Letter from the Editor
Giving, it seems does make the world go round. A notable example is the 69.42- carat Taylor- Burton Diamond, which had been found as a 241-carat stone and cut into a pear shape by Harry Winston. First bought by Harriet Annenberg Ames in 1967, the size of the gem presented difficulties in its wearing and an auction was announced in 1969. From a reserve price of US$200,000, the diamond’s price rocketed and was hammered down at US$1.05 million –a new record for the public auction of a jewel at the time. The winner was Robert Kenmore from Kenmore Corporation, the then parent company of jeweller Cartier, while the underbidders’ gallery included Richard Burton and Elizabeth Taylor, who had set a maximum bid of US$1 million. Almost immediately, the loss of this diamond (then renamed the Cartier Diamond) threw Burton into a fit, who was quoted as saying he wanted the diamond because it was “incomparably lovely … and should be on the loveliest woman in the world”. This was circa Burton’s first marriage with Taylor (who was on her fifth).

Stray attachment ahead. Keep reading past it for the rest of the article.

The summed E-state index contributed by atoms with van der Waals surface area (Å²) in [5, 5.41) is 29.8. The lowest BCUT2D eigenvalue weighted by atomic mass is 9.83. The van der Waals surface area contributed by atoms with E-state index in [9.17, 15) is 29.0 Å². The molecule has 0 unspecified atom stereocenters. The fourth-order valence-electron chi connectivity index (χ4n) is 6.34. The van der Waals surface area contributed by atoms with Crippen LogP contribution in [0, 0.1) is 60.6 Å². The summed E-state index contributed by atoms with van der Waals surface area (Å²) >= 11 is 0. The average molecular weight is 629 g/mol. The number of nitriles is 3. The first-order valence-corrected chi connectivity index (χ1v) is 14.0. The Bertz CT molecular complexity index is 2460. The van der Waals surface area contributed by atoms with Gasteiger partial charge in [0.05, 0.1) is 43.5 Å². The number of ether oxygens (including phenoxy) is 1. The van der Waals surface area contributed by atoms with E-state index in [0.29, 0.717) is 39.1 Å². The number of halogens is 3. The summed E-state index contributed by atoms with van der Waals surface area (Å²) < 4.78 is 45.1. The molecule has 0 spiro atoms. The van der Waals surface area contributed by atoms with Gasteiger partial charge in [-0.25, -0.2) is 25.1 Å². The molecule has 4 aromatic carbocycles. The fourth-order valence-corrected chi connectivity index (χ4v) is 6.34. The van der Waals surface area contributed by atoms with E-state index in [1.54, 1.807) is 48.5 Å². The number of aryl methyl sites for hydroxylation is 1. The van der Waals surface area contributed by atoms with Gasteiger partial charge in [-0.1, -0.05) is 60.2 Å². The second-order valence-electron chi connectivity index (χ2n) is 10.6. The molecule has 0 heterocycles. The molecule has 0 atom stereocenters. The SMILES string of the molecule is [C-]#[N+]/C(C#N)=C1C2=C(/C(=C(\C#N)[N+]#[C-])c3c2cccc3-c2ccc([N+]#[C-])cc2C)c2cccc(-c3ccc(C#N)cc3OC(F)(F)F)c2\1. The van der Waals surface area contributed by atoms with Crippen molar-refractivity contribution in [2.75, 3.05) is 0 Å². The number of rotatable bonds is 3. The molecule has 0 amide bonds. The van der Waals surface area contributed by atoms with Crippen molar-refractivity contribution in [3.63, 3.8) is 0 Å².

The next day, Burton bought the diamond for US$1.1 million and the rock was subsequently renamed the Taylor-burton Diamond. That diamond showed up for Princess Grace of Monaco’s 40th birthday – through intricate logistics involving three men with identical briefcases – and later, at the 42nd Academy Awards. Soon after Taylor’s second divorce (to Burton), the diamond was sold to Henry Lambert for an undisclosed fee – claimed to be in the region of between US$3 million and US$5 million – with part of the proceeds going towards construction of a hospital in Botswana (where the second marriage between Taylor and Burton had taken place). The diamond, however, continued to change hands with a further sale to Robert Mouawad, who had it recut to its present-day 68.09-carat weight.